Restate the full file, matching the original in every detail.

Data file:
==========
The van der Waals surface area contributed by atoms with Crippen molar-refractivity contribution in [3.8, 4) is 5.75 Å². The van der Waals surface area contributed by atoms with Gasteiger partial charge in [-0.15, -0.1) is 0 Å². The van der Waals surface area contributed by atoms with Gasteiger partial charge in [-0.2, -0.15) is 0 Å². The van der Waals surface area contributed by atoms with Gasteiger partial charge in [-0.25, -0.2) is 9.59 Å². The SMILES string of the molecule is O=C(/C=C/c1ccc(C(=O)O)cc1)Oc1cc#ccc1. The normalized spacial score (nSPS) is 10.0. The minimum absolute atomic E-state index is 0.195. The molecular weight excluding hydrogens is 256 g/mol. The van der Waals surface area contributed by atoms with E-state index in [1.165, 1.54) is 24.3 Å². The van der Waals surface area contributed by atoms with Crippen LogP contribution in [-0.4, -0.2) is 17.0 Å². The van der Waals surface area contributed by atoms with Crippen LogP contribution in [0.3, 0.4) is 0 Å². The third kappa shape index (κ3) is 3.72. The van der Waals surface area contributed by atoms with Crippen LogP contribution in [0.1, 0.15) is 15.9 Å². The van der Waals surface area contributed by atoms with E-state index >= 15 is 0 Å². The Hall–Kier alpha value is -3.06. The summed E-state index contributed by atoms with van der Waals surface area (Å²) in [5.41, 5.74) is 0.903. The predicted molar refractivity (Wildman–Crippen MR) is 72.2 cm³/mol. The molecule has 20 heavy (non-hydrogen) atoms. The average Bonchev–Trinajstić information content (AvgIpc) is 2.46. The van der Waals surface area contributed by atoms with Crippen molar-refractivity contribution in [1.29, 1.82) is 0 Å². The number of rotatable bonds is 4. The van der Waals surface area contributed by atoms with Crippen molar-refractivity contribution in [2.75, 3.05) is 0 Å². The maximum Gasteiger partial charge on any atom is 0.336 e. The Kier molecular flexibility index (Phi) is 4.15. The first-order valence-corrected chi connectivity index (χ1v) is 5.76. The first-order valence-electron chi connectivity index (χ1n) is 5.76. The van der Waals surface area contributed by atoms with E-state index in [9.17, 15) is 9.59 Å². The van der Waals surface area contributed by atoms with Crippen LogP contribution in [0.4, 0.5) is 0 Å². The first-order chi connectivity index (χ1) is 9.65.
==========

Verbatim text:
The van der Waals surface area contributed by atoms with Crippen molar-refractivity contribution in [3.8, 4) is 5.75 Å². The van der Waals surface area contributed by atoms with Gasteiger partial charge in [-0.15, -0.1) is 0 Å². The van der Waals surface area contributed by atoms with Gasteiger partial charge in [-0.2, -0.15) is 0 Å². The van der Waals surface area contributed by atoms with Gasteiger partial charge in [-0.25, -0.2) is 9.59 Å². The SMILES string of the molecule is O=C(/C=C/c1ccc(C(=O)O)cc1)Oc1cc#ccc1. The normalized spacial score (nSPS) is 10.0. The minimum absolute atomic E-state index is 0.195. The molecular weight excluding hydrogens is 256 g/mol. The van der Waals surface area contributed by atoms with E-state index in [1.165, 1.54) is 24.3 Å². The van der Waals surface area contributed by atoms with Crippen LogP contribution in [-0.4, -0.2) is 17.0 Å². The van der Waals surface area contributed by atoms with Crippen LogP contribution in [0.3, 0.4) is 0 Å². The third kappa shape index (κ3) is 3.72. The van der Waals surface area contributed by atoms with Crippen LogP contribution in [0.1, 0.15) is 15.9 Å². The van der Waals surface area contributed by atoms with E-state index >= 15 is 0 Å². The Hall–Kier alpha value is -3.06. The summed E-state index contributed by atoms with van der Waals surface area (Å²) in [5.41, 5.74) is 0.903. The predicted molar refractivity (Wildman–Crippen MR) is 72.2 cm³/mol. The molecule has 20 heavy (non-hydrogen) atoms. The average Bonchev–Trinajstić information content (AvgIpc) is 2.46. The van der Waals surface area contributed by atoms with Crippen molar-refractivity contribution in [1.29, 1.82) is 0 Å². The number of rotatable bonds is 4. The van der Waals surface area contributed by atoms with Crippen molar-refractivity contribution in [2.75, 3.05) is 0 Å². The maximum Gasteiger partial charge on any atom is 0.336 e. The Kier molecular flexibility index (Phi) is 4.15. The first-order valence-corrected chi connectivity index (χ1v) is 5.76. The first-order valence-electron chi connectivity index (χ1n) is 5.76. The van der Waals surface area contributed by atoms with E-state index in [9.17, 15) is 9.59 Å². The van der Waals surface area contributed by atoms with Crippen LogP contribution in [0.4, 0.5) is 0 Å². The first-order chi connectivity index (χ1) is 9.65.